David Mastovich

This Father’s Day weekend, I’ll reflect on the lessons my dad – Mike “Tike” Mastovich Sr. – taught me and my brother Mike over the years.

My father instilled seven leadership traits in us when we were at an early age, and I’ve used these lessons throughout my career and in my own role as a father of three sons. 

He helped mold me as a person and a leader. 

As I was growing up, I didn’t realize my dad was teaching me about leadership. But it began to sink in during the early stages of my career, when I was involved in some turnaround management stints.

I realized what he had been teaching me and how much he was ahead of his time with some of his leadership principles. 

He won’t stop now, even in retirement. Just this past week, he gave me some advice on how to handle a challenging situation with a client.

My dad always led. He was a community leader in various organizations in Franklin Borough and Conemaugh Valley and as a coach in sports. But he also led as an entrepreneur, owning his own company.

Then when he sold his business to a larger company, he was a senior leader of that organization, practicing these leadership traits and influencing lives.

So, in honor of my father, here are seven leadership traits he bestowed upon me:

• Be vulnerable.

He taught this with his actions. Way ahead of his time. Showed emotion on a regular basis. During movies, he would start crying. He’d be at an event and speeches, he’d be tearing up telling Mike and me he loved us, telling us when he could do better and what he learned.

He was just willing to talk about mistakes, willing to talk about life lessons.

• Respect others.

He always treated people with respect.

Doesn’t matter who you are or what the situation is. He just does it.

• Judge people by their character.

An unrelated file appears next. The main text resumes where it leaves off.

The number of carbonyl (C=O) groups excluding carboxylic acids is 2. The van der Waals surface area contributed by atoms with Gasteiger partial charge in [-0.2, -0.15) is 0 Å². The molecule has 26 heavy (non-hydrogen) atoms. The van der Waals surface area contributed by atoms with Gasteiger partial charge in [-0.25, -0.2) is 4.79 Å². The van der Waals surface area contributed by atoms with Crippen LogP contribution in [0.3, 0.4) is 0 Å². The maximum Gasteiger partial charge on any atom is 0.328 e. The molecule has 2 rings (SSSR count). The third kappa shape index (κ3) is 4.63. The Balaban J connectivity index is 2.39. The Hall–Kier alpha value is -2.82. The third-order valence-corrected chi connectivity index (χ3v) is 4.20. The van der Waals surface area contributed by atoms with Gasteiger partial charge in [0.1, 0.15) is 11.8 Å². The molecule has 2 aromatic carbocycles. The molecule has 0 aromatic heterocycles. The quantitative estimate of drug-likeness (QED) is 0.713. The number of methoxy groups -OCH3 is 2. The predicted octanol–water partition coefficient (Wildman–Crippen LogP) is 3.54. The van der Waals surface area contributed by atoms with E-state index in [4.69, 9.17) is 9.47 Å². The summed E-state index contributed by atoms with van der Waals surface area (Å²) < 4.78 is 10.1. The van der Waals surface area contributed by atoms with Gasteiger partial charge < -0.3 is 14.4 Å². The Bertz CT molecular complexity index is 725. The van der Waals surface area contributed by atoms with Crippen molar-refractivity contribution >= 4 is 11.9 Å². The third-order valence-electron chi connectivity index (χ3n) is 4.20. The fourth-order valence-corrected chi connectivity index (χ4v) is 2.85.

My dad didn’t care what your last name was. He didn’t care what you looked like.

He didn’t care what you chose to do for a living. He judged you by your character.

He started out respecting you first, regardless of who you are, and then he continued to work with you and communicate with you based on your character.

• Make the most of each day.

My dad has a positive demeanor and seemingly doesn’t have the downswings many of us endure.

He’s just so upbeat, and he makes the most of every day.

• Be a lifelong learner.

He wanted my brother and me to just continually learn, and we both have. Not only did we both achieve a master’s level

in education, but it’s just about learning after high school and after college and after the first job and after any management training program.

I learned from him the other day, but I learn from each of my team members on a regular basis. That’s because my dad didn’t worry so much about the grade we got but what we learned. He taught us that learning and working hard mattered most. The money will follow.

• Commit, no half-hearted efforts.

Work at whatever you do. If you’re going to play a sport, you’re going to be the best you can be, and you’re going to work at it. It’s not going to just be when the defined practices are assigned. Whenever you’re in school, you’re going to work at it and you’re going to learn. And have a career, not a job. Get value out of the work and take pride in the results.

• Leverage the power of storytelling.

Dad understands the power of storytelling because we all learn from stories, and he’s a fantastic storyteller.

Both of my parents are great storytellers, and my brother is a career storyteller. He gets paid to tell stories. So storytelling is a Mastovich trait. 

Happy Father’s Day to my dad, Mike “Tike” Mastovich Sr.

And Happy Father’s Day to all the dads out there.

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